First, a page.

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Lucas, Christopher (2014) 'Contact-induced language change.' In: Bowern, Claire and Evans, Bethwyn, (eds.), The Routledge Handbook of Historical Linguistics. London: Routledge, pp. 519-536.

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Sustained academic interest in contact-induced language change goes back at least to the late nineteenth century, when Hugo Schuchardt (1884: 5) famously opined that no language is entirely free of in uence from other languages (“es gibt keine völlig ungemischte Sprache”). Indeed, the ubiquity of language contact has always been apparent to anyone engaged in language documentation and description. Until recently, however, the phenomenon of contact-induced change has received relatively little attention from more theoreticallyoriented linguists. We can understand why this should be so if we consider the background against which modern historical linguistics developed. First of all there was the development of the Comparative Method by the Neogrammarians. For them it was natural that contactinduced changes should be marginalised, since these are necessarily complications to be abstracted away from when working out a language’s genetic af liation. Later, with the advent of structuralism in the 1920s, there was a signi cant shift away from the study of diachronic questions in general; and even when formal linguists began to take a serious interest in language change, starting in the 1960s and 1970s (e.g. Kiparsky 1968; Lightfoot 1979), the focus was squarely on changes that are not the result of language contact (i.e. ‘internally caused’ changes). Chomsky’s (1965: 3) in uential proposal that “linguistic theory is concerned primarily with an ideal speaker-listener, in a completely homogeneous speechcommunity” doubtless had much to do with this focus on internally caused change. It was probably also connected to a widespread perception that, in the words of Lass (1997: 209), “an endogenous explanation of a phenomenon is more parsimonious, because endogenous change must occur in any case, whereas borrowing is never necessary.” If purely internally caused (= ‘endogenous’) change is in some sense logically prior to contact-induced change, then it is methodologically sound to begin with internally caused change, and only once we have made progress in understanding the mechanisms that underlie this, to then move on to contact-induced change.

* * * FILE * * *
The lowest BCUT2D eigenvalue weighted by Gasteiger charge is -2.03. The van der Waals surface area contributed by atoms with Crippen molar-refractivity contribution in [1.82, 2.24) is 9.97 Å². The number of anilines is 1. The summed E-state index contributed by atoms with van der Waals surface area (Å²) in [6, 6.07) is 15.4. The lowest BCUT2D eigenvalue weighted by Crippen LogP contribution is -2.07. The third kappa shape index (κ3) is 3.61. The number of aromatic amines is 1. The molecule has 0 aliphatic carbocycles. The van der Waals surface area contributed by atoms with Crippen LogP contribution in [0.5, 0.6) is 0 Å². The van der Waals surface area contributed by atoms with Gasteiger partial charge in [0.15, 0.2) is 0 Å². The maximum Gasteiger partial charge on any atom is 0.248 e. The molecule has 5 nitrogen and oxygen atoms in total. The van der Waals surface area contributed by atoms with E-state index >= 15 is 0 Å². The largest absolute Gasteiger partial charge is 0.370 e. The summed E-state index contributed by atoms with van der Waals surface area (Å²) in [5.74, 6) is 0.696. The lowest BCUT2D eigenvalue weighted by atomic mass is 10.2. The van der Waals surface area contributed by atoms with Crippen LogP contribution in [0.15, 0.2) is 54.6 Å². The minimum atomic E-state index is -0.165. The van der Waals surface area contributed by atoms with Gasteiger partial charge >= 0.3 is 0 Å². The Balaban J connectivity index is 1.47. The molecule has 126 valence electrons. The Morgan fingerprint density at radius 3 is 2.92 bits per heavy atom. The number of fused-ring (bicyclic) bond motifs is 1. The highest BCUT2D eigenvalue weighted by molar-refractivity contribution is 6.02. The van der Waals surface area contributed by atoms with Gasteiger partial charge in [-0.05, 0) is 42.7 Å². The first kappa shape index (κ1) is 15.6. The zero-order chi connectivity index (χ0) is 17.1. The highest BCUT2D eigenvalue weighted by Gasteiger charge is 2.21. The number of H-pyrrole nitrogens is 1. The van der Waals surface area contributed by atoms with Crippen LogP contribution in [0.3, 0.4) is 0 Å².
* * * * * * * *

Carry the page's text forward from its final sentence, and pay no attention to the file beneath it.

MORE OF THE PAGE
Item Type: Book Chapters
SOAS Departments & Centres: Departments and Subunits > School of Languages, Cultures & Linguistics > Department of Linguistics
Legacy Departments > Faculty of Languages and Cultures > Department of the Languages and Cultures of the Near and Middle East
Legacy Departments > Faculty of Languages and Cultures > Department of Linguistics
ISBN: 9780415527897
DOI (Digital Object Identifier):
Date Deposited: 30 Jun 2014 08:47

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